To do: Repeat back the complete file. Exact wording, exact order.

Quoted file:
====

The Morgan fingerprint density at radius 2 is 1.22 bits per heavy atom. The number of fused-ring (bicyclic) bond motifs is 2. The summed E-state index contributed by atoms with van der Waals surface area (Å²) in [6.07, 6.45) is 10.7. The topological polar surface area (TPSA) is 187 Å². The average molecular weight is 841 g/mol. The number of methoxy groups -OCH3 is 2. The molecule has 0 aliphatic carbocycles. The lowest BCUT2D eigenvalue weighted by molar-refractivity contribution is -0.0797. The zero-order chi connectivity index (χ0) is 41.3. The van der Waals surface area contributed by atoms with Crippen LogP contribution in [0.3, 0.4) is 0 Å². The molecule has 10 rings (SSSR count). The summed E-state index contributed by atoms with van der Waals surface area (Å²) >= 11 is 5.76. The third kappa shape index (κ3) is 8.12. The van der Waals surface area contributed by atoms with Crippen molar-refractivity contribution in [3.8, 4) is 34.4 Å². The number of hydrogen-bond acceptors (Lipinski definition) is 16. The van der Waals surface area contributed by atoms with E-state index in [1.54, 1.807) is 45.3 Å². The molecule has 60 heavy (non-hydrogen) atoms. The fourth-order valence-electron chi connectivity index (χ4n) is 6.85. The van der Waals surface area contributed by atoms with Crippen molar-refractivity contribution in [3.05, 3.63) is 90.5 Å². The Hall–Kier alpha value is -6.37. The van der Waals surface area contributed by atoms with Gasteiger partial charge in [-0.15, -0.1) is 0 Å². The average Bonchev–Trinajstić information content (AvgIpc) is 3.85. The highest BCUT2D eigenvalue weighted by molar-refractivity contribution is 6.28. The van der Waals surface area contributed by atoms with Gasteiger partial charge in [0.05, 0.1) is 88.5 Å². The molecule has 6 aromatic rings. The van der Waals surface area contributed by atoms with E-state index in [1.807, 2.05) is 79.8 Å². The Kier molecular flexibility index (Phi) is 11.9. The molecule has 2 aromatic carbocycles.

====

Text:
The Morgan fingerprint density at radius 2 is 1.22 bits per heavy atom. The number of fused-ring (bicyclic) bond motifs is 2. The summed E-state index contributed by atoms with van der Waals surface area (Å²) in [6.07, 6.45) is 10.7. The topological polar surface area (TPSA) is 187 Å². The average molecular weight is 841 g/mol. The number of methoxy groups -OCH3 is 2. The molecule has 0 aliphatic carbocycles. The lowest BCUT2D eigenvalue weighted by molar-refractivity contribution is -0.0797. The zero-order chi connectivity index (χ0) is 41.3. The van der Waals surface area contributed by atoms with Crippen LogP contribution in [0.3, 0.4) is 0 Å². The molecule has 10 rings (SSSR count). The summed E-state index contributed by atoms with van der Waals surface area (Å²) >= 11 is 5.76. The third kappa shape index (κ3) is 8.12. The van der Waals surface area contributed by atoms with Crippen molar-refractivity contribution in [3.8, 4) is 34.4 Å². The number of hydrogen-bond acceptors (Lipinski definition) is 16. The van der Waals surface area contributed by atoms with E-state index in [1.54, 1.807) is 45.3 Å². The molecule has 60 heavy (non-hydrogen) atoms. The fourth-order valence-electron chi connectivity index (χ4n) is 6.85. The van der Waals surface area contributed by atoms with Crippen molar-refractivity contribution in [3.05, 3.63) is 90.5 Å². The Hall–Kier alpha value is -6.37. The van der Waals surface area contributed by atoms with Gasteiger partial charge in [-0.15, -0.1) is 0 Å². The average Bonchev–Trinajstić information content (AvgIpc) is 3.85. The highest BCUT2D eigenvalue weighted by molar-refractivity contribution is 6.28. The van der Waals surface area contributed by atoms with Gasteiger partial charge in [0.05, 0.1) is 88.5 Å². The molecule has 6 aromatic rings. The van der Waals surface area contributed by atoms with E-state index in [1.807, 2.05) is 79.8 Å². The Kier molecular flexibility index (Phi) is 11.9. The molecule has 2 aromatic carbocycles.